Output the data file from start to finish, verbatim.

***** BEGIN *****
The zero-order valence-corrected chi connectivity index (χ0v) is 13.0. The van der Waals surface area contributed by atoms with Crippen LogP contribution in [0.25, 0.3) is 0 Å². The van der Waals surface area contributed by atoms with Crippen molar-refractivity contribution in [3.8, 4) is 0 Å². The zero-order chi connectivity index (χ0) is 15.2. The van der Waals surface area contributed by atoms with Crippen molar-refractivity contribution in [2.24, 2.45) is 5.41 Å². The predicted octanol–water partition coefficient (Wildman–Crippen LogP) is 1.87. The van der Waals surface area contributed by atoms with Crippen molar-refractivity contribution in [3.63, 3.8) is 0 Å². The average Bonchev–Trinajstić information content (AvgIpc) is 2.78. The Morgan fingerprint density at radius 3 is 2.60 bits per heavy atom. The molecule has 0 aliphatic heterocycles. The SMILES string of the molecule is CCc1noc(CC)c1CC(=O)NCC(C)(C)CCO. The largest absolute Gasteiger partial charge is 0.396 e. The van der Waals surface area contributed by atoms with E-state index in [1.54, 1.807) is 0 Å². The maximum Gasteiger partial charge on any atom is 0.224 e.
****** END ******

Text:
The zero-order valence-corrected chi connectivity index (χ0v) is 13.0. The van der Waals surface area contributed by atoms with Crippen LogP contribution in [0.25, 0.3) is 0 Å². The van der Waals surface area contributed by atoms with Crippen molar-refractivity contribution in [3.8, 4) is 0 Å². The zero-order chi connectivity index (χ0) is 15.2. The van der Waals surface area contributed by atoms with Crippen molar-refractivity contribution in [2.24, 2.45) is 5.41 Å². The predicted octanol–water partition coefficient (Wildman–Crippen LogP) is 1.87. The van der Waals surface area contributed by atoms with Crippen molar-refractivity contribution in [3.63, 3.8) is 0 Å². The average Bonchev–Trinajstić information content (AvgIpc) is 2.78. The Morgan fingerprint density at radius 3 is 2.60 bits per heavy atom. The molecule has 0 aliphatic heterocycles. The SMILES string of the molecule is CCc1noc(CC)c1CC(=O)NCC(C)(C)CCO. The largest absolute Gasteiger partial charge is 0.396 e. The van der Waals surface area contributed by atoms with E-state index in [1.54, 1.807) is 0 Å². The maximum Gasteiger partial charge on any atom is 0.224 e.